|Jaldapara National Park is situated in the Alipurduar district of North Bengal, an area mostly inhabited by the indigenous community of Rabha (or Rava). It was declared as a Wildlife Sanctuary in 1941, and its habitat supports populations of one-horned rhinoceros, gaur, leopard, elephant, wild boars, sambar, spotted deer and other rare varieties of animals, birds, reptiles and amphibians. Since then it has been extended up to an area of 261.51 sqkm in 1998, and officially recognized under the category of National Park in 2014 (Envis, 2019). |
Since 2009 twelve villages of about 2,150 households have been demanding recognition of the Community Forest Resource (CFR) rights under the Forest Rights Act, 2006. The FRA recognizes the rights of forest dwellers and scheduled tribes (indigenous communities), to use and inhabit the area.However, till date not a single CFR have been recognized. Since 2008, the conflicts between forest communities and the forest department started to escalate, when villagers laid a siege to the departmental timber depot at the Kodal Basti forest village and stopped outsiders and departmental stuff from extracting timber from the Chilapata forests which form a crucial part of the Jaldapara NP. In 2010, more than 500 forest dwellers from Kodal Basti Gram Sabha got organized to reclaim their forest rights and put up a board asserting their authority over their CFR, which was self-proclaimedThe action resulted in harassment and repression against the local and activists fighting for their due rights; criminal cases were lodged against many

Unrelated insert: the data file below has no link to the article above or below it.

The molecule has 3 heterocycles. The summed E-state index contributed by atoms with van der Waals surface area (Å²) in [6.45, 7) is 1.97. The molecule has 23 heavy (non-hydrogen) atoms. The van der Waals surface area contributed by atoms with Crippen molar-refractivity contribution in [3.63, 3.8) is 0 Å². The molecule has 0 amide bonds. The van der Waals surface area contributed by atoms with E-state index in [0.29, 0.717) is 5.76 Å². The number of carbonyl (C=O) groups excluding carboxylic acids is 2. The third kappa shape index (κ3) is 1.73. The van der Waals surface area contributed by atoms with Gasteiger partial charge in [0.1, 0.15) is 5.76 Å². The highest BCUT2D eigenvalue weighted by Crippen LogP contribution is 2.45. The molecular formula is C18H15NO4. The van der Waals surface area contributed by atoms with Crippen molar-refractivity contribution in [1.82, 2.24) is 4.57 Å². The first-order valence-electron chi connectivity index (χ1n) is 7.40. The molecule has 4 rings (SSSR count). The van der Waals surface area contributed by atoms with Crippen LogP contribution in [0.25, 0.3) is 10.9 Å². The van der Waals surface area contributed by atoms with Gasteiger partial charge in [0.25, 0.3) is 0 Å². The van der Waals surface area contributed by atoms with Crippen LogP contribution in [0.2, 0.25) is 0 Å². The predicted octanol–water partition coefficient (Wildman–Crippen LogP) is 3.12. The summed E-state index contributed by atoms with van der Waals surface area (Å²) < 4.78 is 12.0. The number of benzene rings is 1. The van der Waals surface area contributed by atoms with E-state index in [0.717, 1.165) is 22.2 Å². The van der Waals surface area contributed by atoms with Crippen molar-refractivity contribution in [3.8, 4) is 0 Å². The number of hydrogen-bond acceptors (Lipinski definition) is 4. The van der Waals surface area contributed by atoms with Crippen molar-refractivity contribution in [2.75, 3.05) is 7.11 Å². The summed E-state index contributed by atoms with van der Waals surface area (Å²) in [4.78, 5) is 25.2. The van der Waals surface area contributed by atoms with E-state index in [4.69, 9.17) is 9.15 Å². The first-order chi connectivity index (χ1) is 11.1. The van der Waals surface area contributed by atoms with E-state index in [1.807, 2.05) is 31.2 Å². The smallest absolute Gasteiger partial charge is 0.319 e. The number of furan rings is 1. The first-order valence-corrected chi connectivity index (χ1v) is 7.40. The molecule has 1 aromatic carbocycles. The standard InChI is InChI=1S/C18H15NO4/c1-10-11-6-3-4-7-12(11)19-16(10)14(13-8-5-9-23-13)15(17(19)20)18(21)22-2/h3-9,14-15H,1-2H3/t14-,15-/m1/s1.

However, it is important to recognize that the struggle for Forest Rights in West Bengal goes back to colonial times when the colonial state declared these are ‘reserve forests’ , which meant the denial of all rights of the tribal communities living in these forests, as well as the eviction of these communities from these reserved areas .
Moreover, the villages are continuously subjected to a gross violation of their various forest rights by the forest officials, including obstruction from exercising their rights to enter their forest and graze their cattle, collection of firewood and fishing and intercropping in the forest. Besides, villages like Holapada Titi and North Khairbari in Madarihat forest range live in constant fear of eviction .
Since 2013, hundreds of gram sabha members of North Khairbari forest village in Madarihat Range of Coochbehar Forest Division have resisted repeated attempts by the forest department to carry out a clear-felling coupe (CFC) in the forest which they assert as their Community Forest Resource (CFR). This happened after the formation of the Joint Forest Management Committee (JFMC), which on the one hand was carrying out development activities (such as the construction of roads among others), and on the other hand, it was deliberately cutting the trees around the village . Involvement of JFMC members from outer villages makes the North Khairbari attempt for clear felling unique: this is the first time forest department could directly use JFMC members against any gram sabha. Another point of concern is the involvement of police in what should purely be a departmental operation. Indeed, according to the law, section 21 of Indian Penal code and sec. 9 of FRA 2006, the gram sabha has the duty to protect their community forest resource area, and cannot be prosecuted for carrying out their duties .
In this protest women have been at the forefront of the resistance, organizing peaceful demonstrations and activities such as hugging their trees and hence protecting them from being felled. In 2014, a strong protest participated by hundreds of gram sabhas and supported by the Uttar Banga Ban-Jan Shromojivi Manch, lead to the filing of criminal cases against five members of the North Khairbari gram sabha, namely Rabi Rabha, Subhas Rabha, Kutin Rabha, Sarbat Rabha and Bipin Rabha under sections 34, 186, 341 and 353 of IPC viz. case no 514 dated 18 January 2014.
From this protest, the movement has acquired confidence and authority in their struggle, and they are now managing their community forest resource area with determination. A testimony is a letter dated 18 January 2017(should be 2014--please check) by the FD requesting the permission to the North Karbari gram sabhas for tree cutting operation (shared by Sundarsingh Rabha, a member of the community and of UBBJSM) .